Reflections on volunteering @justjackiek #volsweek #inspiration #celebratingvolunteers

I thought I would share an inspirational story with you as we celebrate Volunteers Week.  If this doesn’t show the value of volunteering, nothing will!

Thanks to:  Jackie Kelly, Director of Care Services, Katharine House Hospice, Stafford  & former Director of Clinical Services, Mary Stevens Hospice, Stourbridge, for sharing her inspirational story and her personal reflections on volunteering.

I was asked by Dudley CVS to write a short article about my experiences of volunteering, how I became involved and how it has benefitted me. The request was in response to a tweet I posted about my early experiences with St John Ambulance.

Even at the young age of nine I knew I wanted to be a nurse and set about learning as much as I could about nursing and how I became one – even writing to the Head of Nursing at Manor Hospital in Walsall, my local at the time, for advice.

The real breakthrough came when I started volunteering with the St John Ambulance, as a cadet at the age of ten. For the next nine years I spent a great deal of my time either training in first aid or attending public events to provide first aid cover. The extent to which I could practice on “real” people obviously increased as I grew older , you’ll be relieved to know, but even so times were different in the 1970’s and 80’s and I gained a great deal of practical experience. We attended events most weekends, especially during the summer months when, in those days, parades,  festivals and fairs were frequent. Every Saturday morning I would shop for a group of residents in sheltered housing then spend some time with them helping with housework or just talking. Some of the people I visited had few visitors and enjoyed the company. I didn’t really appreciate the value of these visits at the time, but looking back I can see a similarity with the today’s motivation towards the development of “compassionate communities”. I loved it.

The training enabled me to learn about anatomy and physiology, first aid and “home nursing” but also other skills such as fire safety. I also entered first aid and nursing competitions where we were judged on our ability to act in simulated situations –  real life situations with car wrecks and casualties! I can remember feeling terrified and exhilarated at the same time – even winning on occasion!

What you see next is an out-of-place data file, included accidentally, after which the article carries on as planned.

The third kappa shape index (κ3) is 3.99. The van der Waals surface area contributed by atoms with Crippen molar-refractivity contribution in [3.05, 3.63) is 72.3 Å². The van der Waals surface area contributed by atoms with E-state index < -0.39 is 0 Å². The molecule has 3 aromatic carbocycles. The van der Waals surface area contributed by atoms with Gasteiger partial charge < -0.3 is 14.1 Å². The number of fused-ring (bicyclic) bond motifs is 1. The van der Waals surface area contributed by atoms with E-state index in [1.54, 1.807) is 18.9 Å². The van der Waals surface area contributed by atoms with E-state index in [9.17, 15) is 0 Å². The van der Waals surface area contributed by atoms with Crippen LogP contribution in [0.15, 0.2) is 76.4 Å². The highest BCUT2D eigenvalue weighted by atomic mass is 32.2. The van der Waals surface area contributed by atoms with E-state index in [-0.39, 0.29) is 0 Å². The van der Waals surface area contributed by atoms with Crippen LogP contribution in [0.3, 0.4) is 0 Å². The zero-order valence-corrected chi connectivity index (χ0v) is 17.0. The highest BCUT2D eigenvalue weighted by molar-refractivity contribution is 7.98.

I gave a lot of time over many years, only leaving in my second year of nurse training when I wanted to focus on studying but I gained so much. From the confidence of speaking to people of all ages and backgrounds, overcoming stage fright to “perform” in competitions, knowledge of first aid and basic home nursing and the ability to apply it in practice to the understanding of how important it is to give, willingly. I have volunteered in several roles since from club secretary of a youth football team to voluntary director of an afterschool club and hospital governor – giving and receiving in equal measure in all roles. 

My initial experience with St John Ambulance helped with my application for nurse training and has undoubtedly helped me along the way. I can still apply a mean figure of eight bandage! It also gave me a great appreciation of volunteers, their dedication and commitment and skills. I have learned so much from the volunteers I have worked alongside. I believe have a perspective on volunteering that can only be gained from “the inside” and believe it has helped me in my roles in the voluntary sector. I have worked in charitable hospices for nearly 17 years and am acutely aware that our ability to continue providing high quality, compassionate care is dependent on the support of volunteers.

I actively encourage volunteering, it is an activity that offers great rewards for organisations and individuals alike and can strengthen communities in the long term by bringing people together.

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